Two GMs killed three birds with one stone.
Rarely in NHL history have three unhappy players been traded for each other in the same transaction, a triangle of malcontents now flipped across borders in the hope that their frowns are turned upside down.
The Winnipeg Jets traded superstar Patrik Laine and centre Jack Roslovic to the Columbus Blue Jackets on Saturday in exchange for burgeoning centre Pierre-Luc Dubois, the player drafted directly after Laine in 2016, and a 2022 third-round pick. Winnipeg retained 26 per cent of Laine’s cap hit and salary this season to make the money work, leaving the Laine and Dubois part a dollar-for-dollar swap.
All three players made trade requests public - Roslovic as many as 18 months ago, Laine over the NHL’s offseason, and Dubois on New Year’s Eve as he inked a new two-year deal to start the season.
This deal is the closest the NHL will get to an NBA-style blockbuster, where players under team control regularly dictate their destination, a seismic shift from hockey’s norm.
This is a deal that was likely on the table for weeks. The Jets had long expressed interest in Dubois, whose father, Eric, is an assistant coach with the franchise’s AHL affiliate Manitoba Moose. It was hastened by Dubois’ relationship with coach John Tortorella unravelling for all to see during Thursday night’s loss in which Dubois was benched for the entirety of the final two periods - with Tortorella saying Dubois’ effort had “eroded.”
Blue Jackets general manager Jarmo Kekalainen fielded offers from 22 teams across the NHL on Friday, according to sources, including the Montreal Canadiens, Calgary Flames and Anaheim Ducks, before settling on Winnipeg.
There’s no doubt that Laine’s fiery, three-point first game of the season - his only showing since suffering a minor injury - helped grease the wheels already in motion.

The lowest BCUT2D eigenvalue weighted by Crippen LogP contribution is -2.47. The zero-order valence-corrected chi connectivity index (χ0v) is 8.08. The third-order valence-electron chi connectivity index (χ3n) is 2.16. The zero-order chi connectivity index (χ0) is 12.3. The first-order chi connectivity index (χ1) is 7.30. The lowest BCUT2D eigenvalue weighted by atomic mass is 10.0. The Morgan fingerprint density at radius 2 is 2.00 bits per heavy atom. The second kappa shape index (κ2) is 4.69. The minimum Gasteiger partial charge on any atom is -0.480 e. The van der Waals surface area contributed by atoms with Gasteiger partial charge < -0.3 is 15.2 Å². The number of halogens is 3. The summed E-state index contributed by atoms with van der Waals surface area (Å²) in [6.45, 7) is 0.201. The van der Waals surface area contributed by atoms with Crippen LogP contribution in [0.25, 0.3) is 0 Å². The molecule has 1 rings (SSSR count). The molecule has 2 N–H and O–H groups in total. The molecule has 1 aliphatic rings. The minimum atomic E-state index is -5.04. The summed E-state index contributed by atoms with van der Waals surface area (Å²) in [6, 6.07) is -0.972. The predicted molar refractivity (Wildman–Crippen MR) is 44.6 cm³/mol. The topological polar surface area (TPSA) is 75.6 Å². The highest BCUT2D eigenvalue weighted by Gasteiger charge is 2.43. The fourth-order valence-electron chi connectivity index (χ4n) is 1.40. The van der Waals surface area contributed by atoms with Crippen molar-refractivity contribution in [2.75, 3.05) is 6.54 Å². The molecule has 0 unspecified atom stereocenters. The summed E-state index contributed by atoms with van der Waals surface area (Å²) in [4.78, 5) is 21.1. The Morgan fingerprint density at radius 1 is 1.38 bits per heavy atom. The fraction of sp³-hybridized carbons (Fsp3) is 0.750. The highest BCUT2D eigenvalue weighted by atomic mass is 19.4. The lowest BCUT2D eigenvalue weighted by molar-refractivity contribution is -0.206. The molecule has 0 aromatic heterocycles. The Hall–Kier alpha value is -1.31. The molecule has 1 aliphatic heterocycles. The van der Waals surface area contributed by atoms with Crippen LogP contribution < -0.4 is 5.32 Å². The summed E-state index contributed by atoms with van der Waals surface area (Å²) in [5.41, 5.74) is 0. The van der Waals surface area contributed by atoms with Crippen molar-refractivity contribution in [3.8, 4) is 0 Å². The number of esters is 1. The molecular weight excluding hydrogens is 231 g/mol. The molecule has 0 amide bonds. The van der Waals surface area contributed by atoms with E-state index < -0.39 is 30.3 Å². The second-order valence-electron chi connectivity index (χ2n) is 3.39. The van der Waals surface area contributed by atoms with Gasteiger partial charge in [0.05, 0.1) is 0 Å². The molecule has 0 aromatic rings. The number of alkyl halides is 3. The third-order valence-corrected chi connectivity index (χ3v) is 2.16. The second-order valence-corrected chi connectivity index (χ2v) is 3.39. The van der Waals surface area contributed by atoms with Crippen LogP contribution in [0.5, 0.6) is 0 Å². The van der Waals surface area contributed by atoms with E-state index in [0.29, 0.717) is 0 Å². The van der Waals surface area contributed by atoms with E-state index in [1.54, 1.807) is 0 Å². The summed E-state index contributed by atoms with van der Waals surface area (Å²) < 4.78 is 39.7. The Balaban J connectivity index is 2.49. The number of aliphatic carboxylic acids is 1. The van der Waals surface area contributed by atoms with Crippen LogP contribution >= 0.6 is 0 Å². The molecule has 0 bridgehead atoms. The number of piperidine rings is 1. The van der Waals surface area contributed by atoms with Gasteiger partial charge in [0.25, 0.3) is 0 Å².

“This was the right time for both parties to move in a different direction,” Kekalainen said of Dubois in a statement Saturday.
For the Jets, this was an exercise in asset management. Plain and simple.
Neither Laine nor Roslovic had a future on Canada’s prairies. Roslovic, a restricted free agent prior to signing a new two-year deal with Columbus, declined to even report to Winnipeg. The mercurial Laine was in the final year of his contract, requiring an expensive new pact that the team likely didn’t want to offer and the player did not want to sign.
Now, the Jets - who have been thin down the middle for a couple years - have two No. 1 centres in the fold with Mark Scheifele and Dubois.
Coach Paul Maurice will have no shortage of tantalizing options at his disposal once Dubois completes his required quarantine. With Dubois centering Nikolaj Ehlers on the second line, Paul Stastny can be shifted to the wing, and the intelligent Adam Lowry can continue in his third-line role. It allows for Maurice to load up when necessary, like Toronto and Edmonton do regularly, with Dubois on the wing on the top line or the top power play unit.
“We’re giving up an elite shooter that I firmly believe is going to develop into a strong, very powerful power forward," Jets coach Paul Maurice said. "And then we’re going to get a power forward that I think is going to develop into an elite point-producer. Different starting points. They’ll both get to, in my mind, at the end of their career the same place. They’re going to be big, powerful men that’ll drive play and drive offence.”